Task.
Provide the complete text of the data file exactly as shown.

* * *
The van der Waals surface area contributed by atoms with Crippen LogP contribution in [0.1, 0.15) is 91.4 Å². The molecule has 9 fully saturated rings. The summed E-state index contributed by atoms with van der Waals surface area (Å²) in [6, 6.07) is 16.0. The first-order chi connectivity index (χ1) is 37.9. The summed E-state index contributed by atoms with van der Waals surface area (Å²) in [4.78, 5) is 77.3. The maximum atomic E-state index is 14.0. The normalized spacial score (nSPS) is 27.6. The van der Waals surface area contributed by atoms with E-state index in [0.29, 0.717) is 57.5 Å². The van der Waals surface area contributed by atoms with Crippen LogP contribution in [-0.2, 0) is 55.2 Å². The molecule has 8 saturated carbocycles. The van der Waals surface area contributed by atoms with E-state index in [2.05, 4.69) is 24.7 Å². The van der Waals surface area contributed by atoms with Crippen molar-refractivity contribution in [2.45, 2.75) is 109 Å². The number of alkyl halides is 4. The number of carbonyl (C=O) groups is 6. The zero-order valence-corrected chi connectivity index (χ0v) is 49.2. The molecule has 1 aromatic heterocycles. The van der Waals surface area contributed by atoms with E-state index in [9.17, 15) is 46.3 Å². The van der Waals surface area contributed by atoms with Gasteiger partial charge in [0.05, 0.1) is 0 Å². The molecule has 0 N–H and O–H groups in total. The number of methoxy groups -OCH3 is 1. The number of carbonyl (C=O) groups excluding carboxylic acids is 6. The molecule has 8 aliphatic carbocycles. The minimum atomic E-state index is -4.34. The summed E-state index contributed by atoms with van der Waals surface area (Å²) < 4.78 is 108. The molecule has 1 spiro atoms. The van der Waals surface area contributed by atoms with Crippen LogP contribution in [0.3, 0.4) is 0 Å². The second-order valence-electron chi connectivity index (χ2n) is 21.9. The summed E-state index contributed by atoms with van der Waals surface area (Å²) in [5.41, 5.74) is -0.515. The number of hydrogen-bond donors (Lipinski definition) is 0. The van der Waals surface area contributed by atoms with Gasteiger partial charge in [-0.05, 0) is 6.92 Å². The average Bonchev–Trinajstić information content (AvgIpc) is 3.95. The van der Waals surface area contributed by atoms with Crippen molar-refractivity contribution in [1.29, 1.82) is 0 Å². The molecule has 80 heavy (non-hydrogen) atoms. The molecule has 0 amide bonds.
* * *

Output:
The van der Waals surface area contributed by atoms with Crippen LogP contribution in [0.1, 0.15) is 91.4 Å². The molecule has 9 fully saturated rings. The summed E-state index contributed by atoms with van der Waals surface area (Å²) in [6, 6.07) is 16.0. The first-order chi connectivity index (χ1) is 37.9. The summed E-state index contributed by atoms with van der Waals surface area (Å²) in [4.78, 5) is 77.3. The maximum atomic E-state index is 14.0. The normalized spacial score (nSPS) is 27.6. The van der Waals surface area contributed by atoms with E-state index in [0.29, 0.717) is 57.5 Å². The van der Waals surface area contributed by atoms with Crippen LogP contribution in [-0.2, 0) is 55.2 Å². The molecule has 8 saturated carbocycles. The van der Waals surface area contributed by atoms with E-state index in [2.05, 4.69) is 24.7 Å². The van der Waals surface area contributed by atoms with Crippen molar-refractivity contribution in [2.45, 2.75) is 109 Å². The number of alkyl halides is 4. The number of carbonyl (C=O) groups is 6. The zero-order valence-corrected chi connectivity index (χ0v) is 49.2. The molecule has 1 aromatic heterocycles. The van der Waals surface area contributed by atoms with E-state index in [9.17, 15) is 46.3 Å². The van der Waals surface area contributed by atoms with Gasteiger partial charge in [0.05, 0.1) is 0 Å². The molecule has 0 N–H and O–H groups in total. The number of methoxy groups -OCH3 is 1. The number of carbonyl (C=O) groups excluding carboxylic acids is 6. The molecule has 8 aliphatic carbocycles. The minimum atomic E-state index is -4.34. The summed E-state index contributed by atoms with van der Waals surface area (Å²) < 4.78 is 108. The molecule has 1 spiro atoms. The van der Waals surface area contributed by atoms with Crippen LogP contribution in [0.3, 0.4) is 0 Å². The second-order valence-electron chi connectivity index (χ2n) is 21.9. The summed E-state index contributed by atoms with van der Waals surface area (Å²) in [5.41, 5.74) is -0.515. The number of hydrogen-bond donors (Lipinski definition) is 0. The van der Waals surface area contributed by atoms with Gasteiger partial charge in [-0.05, 0) is 6.92 Å². The average Bonchev–Trinajstić information content (AvgIpc) is 3.95. The van der Waals surface area contributed by atoms with Crippen molar-refractivity contribution in [1.29, 1.82) is 0 Å². The molecule has 80 heavy (non-hydrogen) atoms. The molecule has 0 amide bonds.